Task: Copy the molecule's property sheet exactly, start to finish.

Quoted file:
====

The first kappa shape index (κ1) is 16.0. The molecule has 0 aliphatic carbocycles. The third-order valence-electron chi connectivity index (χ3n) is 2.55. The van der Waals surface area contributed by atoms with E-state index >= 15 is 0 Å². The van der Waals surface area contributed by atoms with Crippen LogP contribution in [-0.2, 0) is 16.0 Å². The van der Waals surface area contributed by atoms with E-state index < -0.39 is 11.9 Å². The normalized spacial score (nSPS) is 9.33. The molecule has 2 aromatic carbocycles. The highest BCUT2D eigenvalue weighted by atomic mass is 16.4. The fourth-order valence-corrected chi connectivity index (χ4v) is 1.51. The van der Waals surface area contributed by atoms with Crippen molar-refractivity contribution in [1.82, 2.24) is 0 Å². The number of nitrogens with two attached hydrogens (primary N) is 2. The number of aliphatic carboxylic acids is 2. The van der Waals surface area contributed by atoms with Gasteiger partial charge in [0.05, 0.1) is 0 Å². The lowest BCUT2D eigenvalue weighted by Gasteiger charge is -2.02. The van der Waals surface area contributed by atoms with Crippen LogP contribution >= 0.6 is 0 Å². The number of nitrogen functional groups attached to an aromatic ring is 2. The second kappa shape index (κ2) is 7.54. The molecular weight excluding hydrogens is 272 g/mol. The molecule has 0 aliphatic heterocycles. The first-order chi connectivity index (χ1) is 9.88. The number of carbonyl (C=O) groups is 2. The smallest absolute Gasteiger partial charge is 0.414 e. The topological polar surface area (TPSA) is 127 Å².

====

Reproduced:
The first kappa shape index (κ1) is 16.0. The molecule has 0 aliphatic carbocycles. The third-order valence-electron chi connectivity index (χ3n) is 2.55. The van der Waals surface area contributed by atoms with E-state index >= 15 is 0 Å². The van der Waals surface area contributed by atoms with Crippen LogP contribution in [-0.2, 0) is 16.0 Å². The van der Waals surface area contributed by atoms with E-state index < -0.39 is 11.9 Å². The normalized spacial score (nSPS) is 9.33. The molecule has 2 aromatic carbocycles. The highest BCUT2D eigenvalue weighted by atomic mass is 16.4. The fourth-order valence-corrected chi connectivity index (χ4v) is 1.51. The van der Waals surface area contributed by atoms with Crippen molar-refractivity contribution in [1.82, 2.24) is 0 Å². The number of nitrogens with two attached hydrogens (primary N) is 2. The number of aliphatic carboxylic acids is 2. The van der Waals surface area contributed by atoms with Gasteiger partial charge in [0.05, 0.1) is 0 Å². The lowest BCUT2D eigenvalue weighted by Gasteiger charge is -2.02. The van der Waals surface area contributed by atoms with Crippen LogP contribution >= 0.6 is 0 Å². The number of nitrogen functional groups attached to an aromatic ring is 2. The second kappa shape index (κ2) is 7.54. The molecular weight excluding hydrogens is 272 g/mol. The molecule has 0 aliphatic heterocycles. The first-order chi connectivity index (χ1) is 9.88. The number of carbonyl (C=O) groups is 2. The smallest absolute Gasteiger partial charge is 0.414 e. The topological polar surface area (TPSA) is 127 Å².